ON 29 JANUARY 1944

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On 29 January 1944 at about 0740 hours, Boomerang A46-174 piloted by Flight Lieutenant Bob Ashby took off from Charleville Airfield ahead of Boomerang A46-170 flown by F/O Anthony Kingsmill Brook (119531) Royal Air Force Volunteer Reserve RAFVR, who was on loan to the RAAF.  While circling the aerodrome at 1,000 feet, A46-170 seemed to be overtaking A46-174 as though to take up position in formation. When nearing the leading aircraft, A46-170 dived suddenly into the ground, apparently out of control. The symptoms indicated that the pilot skidded or turned suddenly to lose speed whereupon a rudder lock developed.

A rudder lock is characteristic of Boomerangs and is likely to cause the pilot, especially if he is inexperienced in this type, to lose control for a short period, until he is able to forcibly overcome the lock.

The preliminary report of the accident states that the accident occurred "at 07.40 hours half a mile outside the aerodrome". The nature of the accident is stated to be "Aircraft crashed and burned shortly after take off. Cause unknown".

Nick Simpson, F/O Brook's nephew, told me that Boomerangs were often referred to as "flying coffins" or "widow-makers".

The two pilots had made a refuelling stop over at Charleville Airfield and were given the royal treatment by the mayor of the time, Oswald James Allen.

The funeral service took place with full RAF honours at the Charleville Cemetery (C. of E. Plot. Sec 10. Allotment 30. Grave 2190) and very many of the townspeople attended. A collection was later made and raised £95 which was used to erect a drinking fountain for the town. It was unveiled by HRH Duke of Gloucester on 21 June 1946. This drinking fountain is now located at the Charleville RSL Club at 37 Watson Street, Charleville.


The Charleville Times - Friday, 21 July 1944


Mr. O. J. Allen has received the following letter from the father of Tony Brook, who was accidentally killed in a plane crash:-

Stone House, Wavering,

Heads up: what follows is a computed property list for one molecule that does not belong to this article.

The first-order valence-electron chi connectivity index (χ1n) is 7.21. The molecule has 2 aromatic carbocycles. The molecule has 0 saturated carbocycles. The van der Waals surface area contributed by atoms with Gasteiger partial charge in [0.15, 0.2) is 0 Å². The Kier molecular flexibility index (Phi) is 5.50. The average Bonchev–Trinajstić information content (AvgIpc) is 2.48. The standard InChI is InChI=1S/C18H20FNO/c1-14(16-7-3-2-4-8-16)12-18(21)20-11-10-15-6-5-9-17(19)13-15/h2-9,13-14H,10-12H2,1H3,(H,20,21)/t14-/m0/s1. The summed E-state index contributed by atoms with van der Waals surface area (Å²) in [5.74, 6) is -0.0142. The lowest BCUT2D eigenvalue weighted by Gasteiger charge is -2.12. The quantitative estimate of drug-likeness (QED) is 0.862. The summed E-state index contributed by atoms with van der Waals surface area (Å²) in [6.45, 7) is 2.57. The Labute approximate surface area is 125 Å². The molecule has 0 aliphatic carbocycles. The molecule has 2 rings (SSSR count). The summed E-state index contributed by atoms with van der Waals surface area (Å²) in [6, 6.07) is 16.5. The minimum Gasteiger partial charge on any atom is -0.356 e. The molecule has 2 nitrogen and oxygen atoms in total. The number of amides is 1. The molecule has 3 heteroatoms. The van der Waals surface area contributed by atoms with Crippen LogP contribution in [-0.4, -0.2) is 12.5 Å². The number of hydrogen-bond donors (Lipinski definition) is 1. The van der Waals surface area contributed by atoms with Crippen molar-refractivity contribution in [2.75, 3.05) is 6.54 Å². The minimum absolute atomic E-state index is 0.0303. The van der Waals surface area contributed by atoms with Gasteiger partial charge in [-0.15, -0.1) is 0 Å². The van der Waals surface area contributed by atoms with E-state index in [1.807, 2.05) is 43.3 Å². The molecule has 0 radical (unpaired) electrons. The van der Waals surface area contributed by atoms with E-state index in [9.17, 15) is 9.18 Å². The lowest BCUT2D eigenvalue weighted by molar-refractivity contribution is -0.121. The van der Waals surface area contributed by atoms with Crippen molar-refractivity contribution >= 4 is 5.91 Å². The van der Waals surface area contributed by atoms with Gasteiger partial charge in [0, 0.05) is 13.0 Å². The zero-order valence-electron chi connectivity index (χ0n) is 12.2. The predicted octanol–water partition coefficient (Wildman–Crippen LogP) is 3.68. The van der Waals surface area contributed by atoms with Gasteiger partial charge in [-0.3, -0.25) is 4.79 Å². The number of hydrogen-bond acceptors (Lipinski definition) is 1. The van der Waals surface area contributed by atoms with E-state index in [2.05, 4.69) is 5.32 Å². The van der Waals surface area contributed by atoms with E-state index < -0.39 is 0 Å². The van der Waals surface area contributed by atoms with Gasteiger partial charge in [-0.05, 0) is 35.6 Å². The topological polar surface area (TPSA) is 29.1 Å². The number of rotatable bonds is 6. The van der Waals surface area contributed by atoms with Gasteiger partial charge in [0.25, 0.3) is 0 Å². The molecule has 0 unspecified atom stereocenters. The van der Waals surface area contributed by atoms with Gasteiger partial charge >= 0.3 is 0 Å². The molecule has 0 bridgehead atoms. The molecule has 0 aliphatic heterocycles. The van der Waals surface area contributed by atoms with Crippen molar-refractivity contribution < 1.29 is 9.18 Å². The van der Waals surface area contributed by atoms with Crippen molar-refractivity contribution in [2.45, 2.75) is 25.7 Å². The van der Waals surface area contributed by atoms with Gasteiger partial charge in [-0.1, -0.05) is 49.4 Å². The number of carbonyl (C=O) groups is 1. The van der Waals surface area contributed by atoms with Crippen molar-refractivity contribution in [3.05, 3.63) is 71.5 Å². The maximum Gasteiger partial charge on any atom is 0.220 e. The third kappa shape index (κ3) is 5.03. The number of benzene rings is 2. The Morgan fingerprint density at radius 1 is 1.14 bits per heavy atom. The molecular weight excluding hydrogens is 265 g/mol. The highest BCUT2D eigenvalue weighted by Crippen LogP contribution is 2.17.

near Maidstone, Kent.
11th April, 1944.

Dear Mr. Allen, óMy wife and I wish to thank you from our hearts for your kind letter conveying to us your sympathy, and that of your townspeople. The knowledge that our boy's grave will be tended by loving and understanding hands has brought a measure of comfort to us which nothing else could have done, and the esteem and love which you tell us Tony engendered in the hearts of your people, compensates us to a great extent for the tragic loss we have suffered.

Tony's name was Anthony Kingsmill, and he was born on December 12th, 1922.

If you will be kind enough to convey to the citizens of Charleville and district our grateful thanks for all they have done, and are doing for us, you will be adding to a debt which we already feel is beyond repayment.

Yours sincerely,
        W. BROOK.


Charleville Airfield was occupied by 15 Operational Base Unit RAAF although no RAAF Squadron was actually based there. It had been referred to as "Australia's secret base" and had also been referred to with snide remarks by Tokyo Rose.

Tony Brook was born in Maidstone Kent in 1922. He had three sisters, Evelyn, Jeanne and Audrey. He was the second born to William and Dorothy Brook of Stone House, Weavering, Maidstone, Kent. He was educated at Sutton Valence School near Maidstone and joined the RAF in 1941. He was commissioned in January 1942 and posted abroad soon afterwards.



"School Children Welcome Duke at Charleville", The Canberra Times, Saturday 22 June 1946

"Children Hail Duke for Town", The Courier Mail (Brisbane), Saturday 22 June 1946



I'd like to thank Rick Hanning and Bruce Buchan for their assistance with this page.

I'd also like to thank Nick Simpson, the nephew of Flying Officer Anthony Kingsmill Brook (119531) RAF.


Can anyone help me with more information on this crash?


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This page first produced 10 June 2001

This page last updated 02 February 2020